Wednesday, 12 May 2010

Margaret McMillan Park

Today being the first sunny day I had the chance to wander freely with my camera, I took the opportunity to spend some time considering the newly-reopened and redeveloped Margaret McMillan Park.

My first observation (albeit with some reservations, about which more later) is that it is a HUGE improvement on the previous situation. The designers have achieved their aim of improving visibility and sight lines through the park and opening it up to become a much more cohesive space, but without making it sterile. There are a lot more paths which increase accessibility through the park from all sides, encouraging greater use.

Although many of the shrubs were removed to improve visibility, the mature trees were mostly retained. They counterbalance the fresh just-planted look of the borders and new shrubs, and were being fully exploited by local birdlife during my visit.

The seating is excellent and plentiful - consisting of a combination of big slabs of stone (vandal-proof if a little cold on the bum) and some very good quality, solidly-made park benches. The children's play area also has a couple of heavy wooden picnic tables - not the removable type, I hasten to add. These are solidly connected to the ground!

The play area has been rebuilt with a variety of equipment, although some of it does seem to be missing - hopefully the swings are yet to be erected, and haven't been pinched already.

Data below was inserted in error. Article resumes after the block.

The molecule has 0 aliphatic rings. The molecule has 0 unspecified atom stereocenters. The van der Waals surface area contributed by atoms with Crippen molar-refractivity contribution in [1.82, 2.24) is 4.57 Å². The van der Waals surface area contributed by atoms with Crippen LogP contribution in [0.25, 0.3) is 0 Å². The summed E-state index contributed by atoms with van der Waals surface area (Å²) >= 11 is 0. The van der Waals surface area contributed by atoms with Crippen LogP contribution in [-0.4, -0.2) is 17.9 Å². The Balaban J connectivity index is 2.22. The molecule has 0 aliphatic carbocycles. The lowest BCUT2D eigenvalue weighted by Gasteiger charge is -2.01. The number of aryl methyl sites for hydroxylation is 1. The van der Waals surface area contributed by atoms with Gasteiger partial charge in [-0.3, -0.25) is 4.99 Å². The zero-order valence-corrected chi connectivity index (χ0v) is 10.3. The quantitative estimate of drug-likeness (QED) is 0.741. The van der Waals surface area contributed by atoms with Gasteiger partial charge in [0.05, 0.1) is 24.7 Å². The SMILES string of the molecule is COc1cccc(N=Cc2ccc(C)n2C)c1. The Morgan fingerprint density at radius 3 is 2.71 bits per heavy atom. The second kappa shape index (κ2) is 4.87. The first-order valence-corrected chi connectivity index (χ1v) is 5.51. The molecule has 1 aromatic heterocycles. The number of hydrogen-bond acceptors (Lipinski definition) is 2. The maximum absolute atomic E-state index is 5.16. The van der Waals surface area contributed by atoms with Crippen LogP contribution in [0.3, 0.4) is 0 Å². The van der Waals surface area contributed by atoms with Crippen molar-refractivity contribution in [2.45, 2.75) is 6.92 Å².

One of the climbing frames also seems to be missing a ring.

At the New Cross end of the park, a couple of carved tree trunks have been erected. I'm not really sure about these - firstly whether they fit, secondly how they will weather over time. One is carved with some seemingly random patterns, a horse and some numbers, the other is inspired by the McMillan sisters and their contributions to Deptford's history. The latter has been rather inconveniently sited next to a bed of lavender, and in order to read the wording, which spirals round the trunk of the tree, you have to trample through the bed.

Despite my misgivings about the carved sculptures, it's good to see new benches and marble seating at this end too, encouraging people to linger and use the park rather than it just being a cut-through to New Cross Station.

New signage at each end of the park, including stone blocks carved with the name of the park and new sign posts, reinforce the new image of the area as a park - somewhere to go to, not just to pass through.

And what of my reservations? Firstly, what's with the sticky things? Interesting at first glance, but ultimately rather pointless. I feel that they detract from the nice natural landscaping that has otherwise been achieved. I fear they will act as graffiti magnets and will prove neither vandal-proof nor durable. Since they are 'planted' at regular intervals, it will only take the loss of one of them to upset the balance.

Three bike racks in the middle of the park. I hear the deafening sound of a box being ticked, and suspect that these racks will never be graced by a bicycle. The only possible reason someone would want to lock their bike up in the park would be if they were bringing their kids to the play area - but the play area is so small it is easy enough to lean your bike against one of the blocks of marble/picnic tables and keep an eye on it. If you are sitting on one of the benches you would lean your bike up against the back of the bench. If you are going to the town centre, you would use one of the bike racks closer to the shops.

Overall, a vast improvement with just a few minor niggles. Work on Fordham Park is now under way, we'll be keeping an eye out to see how this pans out.

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